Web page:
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Religions in China - Siyu 四御, the Four Guides

Daoism

The Siyu 四御 "Four guides" or "controllers" are assistant deities to the 三清 Sanqing "The three pures", the three highest deities in the Daoist pantheon. Their number is in accordance to the traditional system of classifying Daoist scripures in the Daozang 道藏. While the Sanqing are connected each with one of the three "cavern" traditions (Sandong 三洞) of the Dongzhen 洞真, Dongxuan 洞玄 and Dongshen 洞神 revelations, the Four guides are connected with the so-called "Four lacunae" or "helpers" (sifu 四輔) into which the scriputres of the revelations of the Taixuan 太玄, the Taiping 太平, the Taiqing 太清 and the Zhengyi 正一 traditions are divided.
The Four Guides are:
  • Yuhuang dadi 玉皇大帝 "The Great Jade Emperor"
  • Zhongtian ziwei beiji dadi 中天紫微北極大帝 "The great emperor of the purple and subtle northern pole in central Heaven"
  • Gouchen shanggong tianhuang dadi 勾陳上龔天皇大帝 "The great Heavenly emperor of the supreme palace in the Crooked Constellation"
  • Hou Tu huangdi zhi 后土皇地祇 "The Soil Deity of the August Earth"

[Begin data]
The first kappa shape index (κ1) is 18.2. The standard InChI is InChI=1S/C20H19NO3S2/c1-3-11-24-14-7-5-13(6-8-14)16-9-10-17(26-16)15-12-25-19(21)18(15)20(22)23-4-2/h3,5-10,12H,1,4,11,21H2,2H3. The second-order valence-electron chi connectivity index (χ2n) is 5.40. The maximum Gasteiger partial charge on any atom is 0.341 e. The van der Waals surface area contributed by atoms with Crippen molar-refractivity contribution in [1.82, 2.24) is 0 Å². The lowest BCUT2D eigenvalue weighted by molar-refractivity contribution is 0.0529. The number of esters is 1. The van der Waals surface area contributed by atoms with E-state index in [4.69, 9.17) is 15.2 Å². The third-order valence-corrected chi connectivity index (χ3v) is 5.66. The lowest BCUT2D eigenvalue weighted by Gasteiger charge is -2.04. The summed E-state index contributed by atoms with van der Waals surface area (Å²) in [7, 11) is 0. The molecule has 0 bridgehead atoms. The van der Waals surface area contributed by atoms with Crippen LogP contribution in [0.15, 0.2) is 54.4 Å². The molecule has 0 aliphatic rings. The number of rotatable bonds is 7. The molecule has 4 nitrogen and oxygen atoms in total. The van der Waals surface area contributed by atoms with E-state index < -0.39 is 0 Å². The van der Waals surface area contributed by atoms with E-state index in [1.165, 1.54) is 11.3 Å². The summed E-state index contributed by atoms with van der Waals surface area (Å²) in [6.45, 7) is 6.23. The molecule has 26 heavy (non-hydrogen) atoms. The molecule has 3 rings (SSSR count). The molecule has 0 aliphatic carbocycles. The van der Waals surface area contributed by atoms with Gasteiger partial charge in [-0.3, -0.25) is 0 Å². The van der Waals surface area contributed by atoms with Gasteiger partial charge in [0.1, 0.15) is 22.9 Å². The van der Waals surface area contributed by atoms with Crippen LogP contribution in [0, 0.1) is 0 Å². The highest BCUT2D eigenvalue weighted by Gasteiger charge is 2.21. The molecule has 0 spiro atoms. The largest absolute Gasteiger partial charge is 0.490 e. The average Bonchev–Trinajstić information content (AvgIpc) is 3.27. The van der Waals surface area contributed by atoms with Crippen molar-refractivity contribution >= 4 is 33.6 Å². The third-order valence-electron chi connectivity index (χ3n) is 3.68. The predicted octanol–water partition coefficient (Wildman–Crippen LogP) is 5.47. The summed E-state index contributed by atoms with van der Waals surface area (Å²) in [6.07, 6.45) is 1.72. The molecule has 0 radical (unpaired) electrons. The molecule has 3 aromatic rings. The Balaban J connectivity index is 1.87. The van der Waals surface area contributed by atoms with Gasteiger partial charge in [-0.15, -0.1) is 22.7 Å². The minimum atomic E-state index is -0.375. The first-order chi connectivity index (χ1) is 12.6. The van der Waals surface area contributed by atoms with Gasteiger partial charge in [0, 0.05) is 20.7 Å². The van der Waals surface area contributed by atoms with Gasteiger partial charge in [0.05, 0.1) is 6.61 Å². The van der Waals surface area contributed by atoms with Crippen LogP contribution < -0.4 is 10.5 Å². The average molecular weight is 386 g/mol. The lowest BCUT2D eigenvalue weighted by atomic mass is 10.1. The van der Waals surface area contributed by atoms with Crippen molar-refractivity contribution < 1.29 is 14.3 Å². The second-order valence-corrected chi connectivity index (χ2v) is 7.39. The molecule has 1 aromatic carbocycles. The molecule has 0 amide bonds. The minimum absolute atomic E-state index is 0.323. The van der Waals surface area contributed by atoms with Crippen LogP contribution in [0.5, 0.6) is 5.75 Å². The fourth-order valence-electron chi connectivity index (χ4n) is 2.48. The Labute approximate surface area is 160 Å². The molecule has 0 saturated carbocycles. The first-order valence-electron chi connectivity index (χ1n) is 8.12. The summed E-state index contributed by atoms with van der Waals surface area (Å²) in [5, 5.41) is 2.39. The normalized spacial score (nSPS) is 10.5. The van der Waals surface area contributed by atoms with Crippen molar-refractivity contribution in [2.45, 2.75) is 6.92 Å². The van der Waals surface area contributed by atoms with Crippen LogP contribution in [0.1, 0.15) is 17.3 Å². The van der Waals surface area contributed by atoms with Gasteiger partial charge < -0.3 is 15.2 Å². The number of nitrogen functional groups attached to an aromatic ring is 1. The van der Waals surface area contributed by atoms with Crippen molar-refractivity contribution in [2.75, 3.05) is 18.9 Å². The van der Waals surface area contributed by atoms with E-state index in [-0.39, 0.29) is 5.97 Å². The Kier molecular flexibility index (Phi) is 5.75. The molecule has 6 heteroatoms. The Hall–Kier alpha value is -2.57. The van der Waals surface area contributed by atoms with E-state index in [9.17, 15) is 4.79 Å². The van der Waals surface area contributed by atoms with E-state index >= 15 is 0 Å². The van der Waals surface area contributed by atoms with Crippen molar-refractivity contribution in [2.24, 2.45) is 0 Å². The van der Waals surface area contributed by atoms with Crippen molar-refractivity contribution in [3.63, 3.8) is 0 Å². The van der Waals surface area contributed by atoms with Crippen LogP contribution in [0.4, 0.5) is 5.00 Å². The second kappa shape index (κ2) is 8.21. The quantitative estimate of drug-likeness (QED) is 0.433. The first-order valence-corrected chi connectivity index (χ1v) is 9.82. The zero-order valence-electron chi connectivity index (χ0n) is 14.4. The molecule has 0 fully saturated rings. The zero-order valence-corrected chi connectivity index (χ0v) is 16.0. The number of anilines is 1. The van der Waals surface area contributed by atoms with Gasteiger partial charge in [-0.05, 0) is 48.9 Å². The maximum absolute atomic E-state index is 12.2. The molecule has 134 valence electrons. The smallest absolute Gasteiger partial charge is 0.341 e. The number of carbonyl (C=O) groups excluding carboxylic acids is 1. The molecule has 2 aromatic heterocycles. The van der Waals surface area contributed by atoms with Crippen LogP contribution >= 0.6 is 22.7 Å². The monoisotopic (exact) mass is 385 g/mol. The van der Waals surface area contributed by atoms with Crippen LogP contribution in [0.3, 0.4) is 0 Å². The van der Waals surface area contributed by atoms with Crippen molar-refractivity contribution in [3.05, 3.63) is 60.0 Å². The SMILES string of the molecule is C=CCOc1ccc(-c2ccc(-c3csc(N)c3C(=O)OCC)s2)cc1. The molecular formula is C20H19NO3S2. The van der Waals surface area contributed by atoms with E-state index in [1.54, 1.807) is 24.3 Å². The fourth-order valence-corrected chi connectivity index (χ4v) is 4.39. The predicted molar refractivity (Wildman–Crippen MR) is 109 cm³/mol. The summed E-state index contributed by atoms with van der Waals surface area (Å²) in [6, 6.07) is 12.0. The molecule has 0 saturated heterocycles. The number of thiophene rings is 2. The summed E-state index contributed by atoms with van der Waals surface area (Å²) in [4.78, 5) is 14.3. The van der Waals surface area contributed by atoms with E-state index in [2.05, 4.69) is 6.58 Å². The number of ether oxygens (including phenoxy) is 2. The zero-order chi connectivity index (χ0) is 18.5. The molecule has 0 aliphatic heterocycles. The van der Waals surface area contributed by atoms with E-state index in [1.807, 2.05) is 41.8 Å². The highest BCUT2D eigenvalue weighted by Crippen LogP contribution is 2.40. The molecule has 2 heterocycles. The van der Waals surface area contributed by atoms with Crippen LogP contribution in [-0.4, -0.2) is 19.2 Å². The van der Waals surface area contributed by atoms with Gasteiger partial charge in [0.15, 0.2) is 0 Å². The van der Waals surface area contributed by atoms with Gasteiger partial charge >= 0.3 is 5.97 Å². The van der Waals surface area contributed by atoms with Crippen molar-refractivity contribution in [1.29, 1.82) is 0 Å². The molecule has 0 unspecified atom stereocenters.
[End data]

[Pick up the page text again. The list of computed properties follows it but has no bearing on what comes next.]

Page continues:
Of those the Yuhuang dadi 玉皇大帝 "Great Jade Emperor", is the highest venerated deity. He has also the epitheta of Xuanqiong gaoshang yuhuang dadi 玄穹高上玉皇大帝 "Great Jade Emperor of the highest mysterious void" or Haotian jinque zhizun yuhuang dadi 昊天金闕至尊玉皇大帝 "Great highly venerated Jade Emperor of the golden towergate in the bright Heaven". The name of Jade emperor first appears in Tao Hongjing's 陶弘景 Zhenling weiye tu 真靈位業圖, a chart of the Daoist pantheon written during the Liang period 梁 502-557. The Jade Emperor is an assistant of the Yuqing yuanshi tianzun 玉清元始天尊, one of the Sanqing "Three Pures", and is given the two names of Yuhuang daojun 玉皇道君 "Jade Emperor, Lord of the Dao" and Gaoshang yudi 高上玉帝 "Highest Jade Emperor", surprisingly in two positions below the Yuanshi tianzun. In the book Sandong zhunang 三洞珠囊 he is identified as a parallel to the Buddhist deity Krakucchanda, the first of the "historical" Buddhas of the present kalpa age. The Tang period 唐 (618-907) Daoist Shi Chong 史崇 still explains the name of Yuhuang as an alternative name to the Yuanshi tianzun, concretely: the past "incarnation" of the Yuanshi tianzun, who will be - analogous to the Buddhist Maitreya, the future Buddha - the future Taiji tianzun 太極天尊 "Heavenly venerated of the great extreme". This is the concept of the Sandai tianzun 三代天尊 "The Heavenly venerated of the three ages". There are also traditions who interpret the Yuhuang as one of ten names of the Yuanshi tianzun, Yuhuang being the ninth of it, and the designation bixia 陛下 (actually a minister's adress to an emperor, like "Your Majesty") a tenth designation. This concept is very important and played a crucial role for the structure of the Daoist Heaven. The Jade Emperor was thus seen as a Heavenly parallel to the worldly emperor. He similarly was assisted by ministers and held court in the Heaven, just like the emperors on earth did. For most persons he was thus a much more concrete deity than the much more conceptual deity Yuanshi tianzun, the personification of the Dao. The emperors of the Song dynasty 宋 (960-1279) who equally patronized Confucianism, Buddhism and Daoism worshipped the Jade Emperor and adressed him with the voluminous title of Taishang kaitian zhifu yuli hanzhen tidao haotian yuhuang shangdi 太上開天執符御曆含真體道昊天玉皇上帝 "Highest Jade Emperor of bright Heaven, opening Heaven, holding the registers, controlling the calendar, embracing the perfect, embodying the Dao". He was, practically, by all Daoist believers seen as the highest deity although he was ranked below the Three Pures. Daoist scholars later explained this discrepancy with the fact that the Three Pures were the deities of the teaching or theory while the Jade emperor and the three other Guides were deities for practice. All seven had, nontheless, equal status.